Chapter 11 usually comes to mind when large corporations fall into financial distress and need bankruptcy relief. Typically the debtor files for protection and proposes a reorganization plan, which the creditors will then vote on before final approval is given by the bankruptcy court.
It may not come as a surprise to many that one of the country’s largest phone book publishers, Dex, is planning to file for Chapter 11 business bankruptcy protection next month for the third time in seven years.
Widespread consumer preference for internet over print publishers has hurt many directory companies who have lost much of their advertising revenue to search engines such as Google, Bing and Yahoo.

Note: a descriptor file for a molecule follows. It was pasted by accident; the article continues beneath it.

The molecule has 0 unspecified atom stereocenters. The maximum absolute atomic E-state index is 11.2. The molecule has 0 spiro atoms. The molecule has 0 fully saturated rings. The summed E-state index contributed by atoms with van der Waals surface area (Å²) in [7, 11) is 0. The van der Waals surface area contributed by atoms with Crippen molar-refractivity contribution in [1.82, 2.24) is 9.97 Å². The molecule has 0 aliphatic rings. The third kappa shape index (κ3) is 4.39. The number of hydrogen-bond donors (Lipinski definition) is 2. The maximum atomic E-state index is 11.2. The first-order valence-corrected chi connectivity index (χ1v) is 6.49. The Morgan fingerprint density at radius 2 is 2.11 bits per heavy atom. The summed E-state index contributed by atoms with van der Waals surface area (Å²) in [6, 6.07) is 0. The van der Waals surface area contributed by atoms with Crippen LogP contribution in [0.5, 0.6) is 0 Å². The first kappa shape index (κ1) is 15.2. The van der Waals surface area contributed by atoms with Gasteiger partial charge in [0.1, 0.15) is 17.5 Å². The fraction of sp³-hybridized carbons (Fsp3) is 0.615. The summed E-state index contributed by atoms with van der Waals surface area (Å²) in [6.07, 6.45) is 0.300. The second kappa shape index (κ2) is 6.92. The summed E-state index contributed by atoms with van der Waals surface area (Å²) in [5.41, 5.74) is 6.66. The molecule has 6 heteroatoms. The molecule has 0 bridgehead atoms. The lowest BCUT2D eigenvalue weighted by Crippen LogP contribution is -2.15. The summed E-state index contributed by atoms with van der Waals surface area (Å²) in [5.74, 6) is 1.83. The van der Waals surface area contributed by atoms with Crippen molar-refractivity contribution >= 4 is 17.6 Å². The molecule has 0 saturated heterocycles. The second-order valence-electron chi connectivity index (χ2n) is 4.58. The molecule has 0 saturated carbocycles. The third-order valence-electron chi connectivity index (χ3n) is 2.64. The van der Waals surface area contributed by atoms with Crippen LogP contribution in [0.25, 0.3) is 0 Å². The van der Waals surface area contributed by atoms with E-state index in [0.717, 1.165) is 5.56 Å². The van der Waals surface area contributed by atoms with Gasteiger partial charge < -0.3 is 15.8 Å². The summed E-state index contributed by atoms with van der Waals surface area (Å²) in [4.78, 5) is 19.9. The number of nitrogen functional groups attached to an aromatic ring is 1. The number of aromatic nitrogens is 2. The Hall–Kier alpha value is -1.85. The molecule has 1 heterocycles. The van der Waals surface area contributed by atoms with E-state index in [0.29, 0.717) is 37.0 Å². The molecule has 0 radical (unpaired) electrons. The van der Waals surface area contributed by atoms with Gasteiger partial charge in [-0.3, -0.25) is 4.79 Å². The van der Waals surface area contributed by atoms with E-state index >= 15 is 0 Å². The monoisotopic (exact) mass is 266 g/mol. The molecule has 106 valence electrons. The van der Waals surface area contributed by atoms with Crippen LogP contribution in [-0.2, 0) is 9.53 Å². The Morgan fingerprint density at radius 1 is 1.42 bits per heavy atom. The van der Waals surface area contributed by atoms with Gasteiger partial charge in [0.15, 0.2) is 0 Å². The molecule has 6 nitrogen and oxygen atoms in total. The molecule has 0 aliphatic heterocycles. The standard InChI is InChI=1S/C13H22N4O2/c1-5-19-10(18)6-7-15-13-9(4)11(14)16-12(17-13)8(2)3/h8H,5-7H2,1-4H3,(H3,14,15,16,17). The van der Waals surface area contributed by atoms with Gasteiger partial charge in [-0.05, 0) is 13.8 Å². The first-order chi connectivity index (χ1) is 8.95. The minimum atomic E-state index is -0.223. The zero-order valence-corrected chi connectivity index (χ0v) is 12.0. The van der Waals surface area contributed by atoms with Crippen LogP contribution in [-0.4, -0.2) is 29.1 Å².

Despite efforts to reinvent itself by merging with SuperMedia with plans to cut costs and shift the combined company’s focus to selling locally targeted online ads and marketing services to small businesses, Dex’s transformation failed.
Dex, which published approximately 1,700 yellow pages and white pages directories in 2014, plans to ask its board to approve the Chapter 11 restructuring and then approach creditors to vote on the plan. The Texas company owes creditors a total of $2.3 billion.
Source: Wall Street Journal, “Phone Book Publisher Dex Media Preparing to File for Bankruptcy”, by Matt Jaremsky, April 19, 2016.